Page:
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AP-VT--Vermont News Coverage Advisory, VT

October 2, 2018

Vermont news from The Associated Press for Tuesday, Oct. 2, 2018.

Here’s a look at how AP’s general news coverage is shaping up today in Vermont. Questions about today’s coverage plans are welcome, and should be directed to the northern New England desk at 207-772-4157.

A reminder this information is not for publication or broadcast, and these coverage plans are subject to change. Expected stories may not develop, or late-breaking news and more newsworthy events may take precedence. Advisories, digests and digest advisories will keep you up to date.

For up-to-the minute information on AP’s coverage, visit Coverage Plan at newsroom.ap.org.

Some TV and radio stations will receive shorter APNewsNowsTOP STORIES:

FALL FOLIAGE-NEW ENGLAND

MONTPELIER, Vt. Want a different perspective on the fall foliage? Try viewing the colors from the summit of a New England mountain, either by hiking, driving or taking a ski lift. By Lisa Rathke.

SELLING SCHOOL SECURITY

Security companies spent years pushing schools to buy more products — from “ballistic attack-resistant” doors to smoke cannons that spew haze from ceilings to confuse a shooter. But sales were slow, and industry’s campaign to free up taxpayer money for upgrades had stalled. That changed last February, when a former student shot and killed 17 people at a Florida high school. Publicly, the rampage reignited the U.S. gun-control debate. Privately, it propelled industry efforts to sell school fortification as the answer to the mass killing of American kids. Rob Evans, a retired state police captain who is the Vermont education agency’s school safety liaison, calls school shootings “low-probability events” and noted kids are more likely to die in other ways — including, data show, crossing a street. But the horror of shootings jolts public policy, and schools race to show a nervous public they’re taking action. By Reese Dunklin and Justin Pritchard. SENT: 3,800 words, photos.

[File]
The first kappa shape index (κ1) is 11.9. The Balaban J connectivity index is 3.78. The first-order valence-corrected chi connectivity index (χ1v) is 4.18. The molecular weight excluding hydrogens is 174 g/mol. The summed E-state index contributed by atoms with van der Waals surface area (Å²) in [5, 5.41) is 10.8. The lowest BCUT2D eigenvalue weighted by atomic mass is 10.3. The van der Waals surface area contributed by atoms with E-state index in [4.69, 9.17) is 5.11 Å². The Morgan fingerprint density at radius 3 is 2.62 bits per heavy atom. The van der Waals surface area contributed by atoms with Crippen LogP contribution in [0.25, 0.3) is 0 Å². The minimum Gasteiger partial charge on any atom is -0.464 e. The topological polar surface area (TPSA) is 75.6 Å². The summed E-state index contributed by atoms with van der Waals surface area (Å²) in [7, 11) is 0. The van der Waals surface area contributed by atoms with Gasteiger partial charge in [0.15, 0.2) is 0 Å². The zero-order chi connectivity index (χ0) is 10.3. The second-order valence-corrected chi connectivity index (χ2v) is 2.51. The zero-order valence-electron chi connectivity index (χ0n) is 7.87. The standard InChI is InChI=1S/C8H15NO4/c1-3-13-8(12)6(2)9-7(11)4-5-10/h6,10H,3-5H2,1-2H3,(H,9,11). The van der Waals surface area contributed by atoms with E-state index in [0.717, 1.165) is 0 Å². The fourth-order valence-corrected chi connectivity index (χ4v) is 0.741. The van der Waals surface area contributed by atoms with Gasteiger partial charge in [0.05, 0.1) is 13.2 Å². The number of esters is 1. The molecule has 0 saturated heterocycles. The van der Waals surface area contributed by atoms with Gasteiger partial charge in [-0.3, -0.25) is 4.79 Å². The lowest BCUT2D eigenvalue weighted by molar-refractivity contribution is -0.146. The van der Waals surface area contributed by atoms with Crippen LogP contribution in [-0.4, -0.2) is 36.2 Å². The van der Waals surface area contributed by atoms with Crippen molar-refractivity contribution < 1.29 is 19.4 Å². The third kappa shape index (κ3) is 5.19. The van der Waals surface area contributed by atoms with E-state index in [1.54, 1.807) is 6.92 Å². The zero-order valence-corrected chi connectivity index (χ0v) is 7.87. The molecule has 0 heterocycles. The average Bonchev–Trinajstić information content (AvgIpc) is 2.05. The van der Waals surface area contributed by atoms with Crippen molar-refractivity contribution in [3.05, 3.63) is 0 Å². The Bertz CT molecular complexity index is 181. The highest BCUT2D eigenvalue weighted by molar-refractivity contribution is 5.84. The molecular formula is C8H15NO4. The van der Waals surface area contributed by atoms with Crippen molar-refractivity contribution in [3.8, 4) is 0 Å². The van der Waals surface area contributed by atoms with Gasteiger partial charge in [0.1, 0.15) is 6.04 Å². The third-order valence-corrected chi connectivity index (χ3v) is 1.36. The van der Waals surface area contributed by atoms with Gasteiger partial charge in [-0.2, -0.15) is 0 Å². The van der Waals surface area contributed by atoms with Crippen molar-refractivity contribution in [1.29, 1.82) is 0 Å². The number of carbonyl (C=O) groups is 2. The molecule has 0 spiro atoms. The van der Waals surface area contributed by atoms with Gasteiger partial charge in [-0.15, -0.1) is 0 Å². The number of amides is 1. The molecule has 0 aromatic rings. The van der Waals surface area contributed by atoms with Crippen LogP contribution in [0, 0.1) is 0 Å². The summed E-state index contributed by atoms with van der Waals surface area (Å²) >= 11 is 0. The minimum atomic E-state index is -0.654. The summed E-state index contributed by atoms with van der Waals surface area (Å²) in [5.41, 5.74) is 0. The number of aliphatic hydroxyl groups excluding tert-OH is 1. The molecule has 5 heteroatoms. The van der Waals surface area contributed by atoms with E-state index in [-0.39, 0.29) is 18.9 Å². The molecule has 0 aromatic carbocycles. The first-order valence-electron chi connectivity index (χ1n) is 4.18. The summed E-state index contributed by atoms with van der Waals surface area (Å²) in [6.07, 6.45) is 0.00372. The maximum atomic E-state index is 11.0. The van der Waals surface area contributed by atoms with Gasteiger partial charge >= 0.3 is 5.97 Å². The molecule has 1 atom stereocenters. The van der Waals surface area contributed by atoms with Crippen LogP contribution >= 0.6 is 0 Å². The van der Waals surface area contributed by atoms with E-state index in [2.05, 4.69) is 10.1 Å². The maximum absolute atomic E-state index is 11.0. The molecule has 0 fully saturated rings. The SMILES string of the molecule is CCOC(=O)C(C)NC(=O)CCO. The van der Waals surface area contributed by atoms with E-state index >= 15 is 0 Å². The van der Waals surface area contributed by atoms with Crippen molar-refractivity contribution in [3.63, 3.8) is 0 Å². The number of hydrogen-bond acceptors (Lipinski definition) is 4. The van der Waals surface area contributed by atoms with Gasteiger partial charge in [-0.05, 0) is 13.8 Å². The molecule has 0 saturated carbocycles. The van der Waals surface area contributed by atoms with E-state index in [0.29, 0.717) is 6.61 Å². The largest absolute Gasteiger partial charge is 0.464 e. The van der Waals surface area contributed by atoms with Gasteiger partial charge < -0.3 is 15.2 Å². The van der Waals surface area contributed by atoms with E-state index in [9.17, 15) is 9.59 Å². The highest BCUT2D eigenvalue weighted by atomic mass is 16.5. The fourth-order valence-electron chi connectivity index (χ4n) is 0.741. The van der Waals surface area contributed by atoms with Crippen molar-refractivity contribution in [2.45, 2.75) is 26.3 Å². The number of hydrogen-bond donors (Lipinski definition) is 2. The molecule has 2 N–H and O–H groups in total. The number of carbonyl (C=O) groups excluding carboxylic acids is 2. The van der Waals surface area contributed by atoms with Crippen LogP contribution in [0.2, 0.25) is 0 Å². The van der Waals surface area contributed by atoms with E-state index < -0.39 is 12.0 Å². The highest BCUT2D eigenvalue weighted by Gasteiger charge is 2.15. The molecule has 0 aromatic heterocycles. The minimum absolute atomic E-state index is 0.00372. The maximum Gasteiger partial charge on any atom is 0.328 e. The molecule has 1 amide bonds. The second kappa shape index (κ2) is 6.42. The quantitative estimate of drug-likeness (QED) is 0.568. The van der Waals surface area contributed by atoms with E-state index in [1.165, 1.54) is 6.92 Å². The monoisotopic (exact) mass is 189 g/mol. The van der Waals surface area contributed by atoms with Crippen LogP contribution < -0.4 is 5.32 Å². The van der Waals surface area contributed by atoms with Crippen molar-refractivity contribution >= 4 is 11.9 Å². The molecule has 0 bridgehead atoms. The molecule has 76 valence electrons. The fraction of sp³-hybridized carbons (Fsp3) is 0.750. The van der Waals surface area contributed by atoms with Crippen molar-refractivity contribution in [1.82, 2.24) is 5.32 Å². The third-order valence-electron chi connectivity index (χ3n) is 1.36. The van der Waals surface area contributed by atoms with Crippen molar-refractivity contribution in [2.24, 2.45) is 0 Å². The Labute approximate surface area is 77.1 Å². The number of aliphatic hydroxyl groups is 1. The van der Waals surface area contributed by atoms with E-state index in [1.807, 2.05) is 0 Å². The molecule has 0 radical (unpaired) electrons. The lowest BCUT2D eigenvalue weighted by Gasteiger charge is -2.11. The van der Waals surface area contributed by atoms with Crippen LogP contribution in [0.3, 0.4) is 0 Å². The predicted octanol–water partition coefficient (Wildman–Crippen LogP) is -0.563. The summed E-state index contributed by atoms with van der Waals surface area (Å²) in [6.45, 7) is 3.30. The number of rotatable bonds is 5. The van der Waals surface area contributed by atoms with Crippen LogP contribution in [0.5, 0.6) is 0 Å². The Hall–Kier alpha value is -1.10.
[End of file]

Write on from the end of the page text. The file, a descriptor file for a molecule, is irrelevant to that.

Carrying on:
IN BRIEF:

KITCHEN FIRE: Firefighters in Vermont have knocked down a fire that began when a man fell asleep while cooking chicken on the stovetop.

UNIVERSITY LIBRARY RENOVATION: The University of Vermont’s 19th Century library building has been reopened after an $11.4 million renovation and it will now serve as home to a number of the school’s departments.

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If you have stories of regional or statewide interest, please email them to apvermont@ap.org. If you have photos of regional or statewide interest, please send them to the AP state photo center in New York, 888-273-6867.

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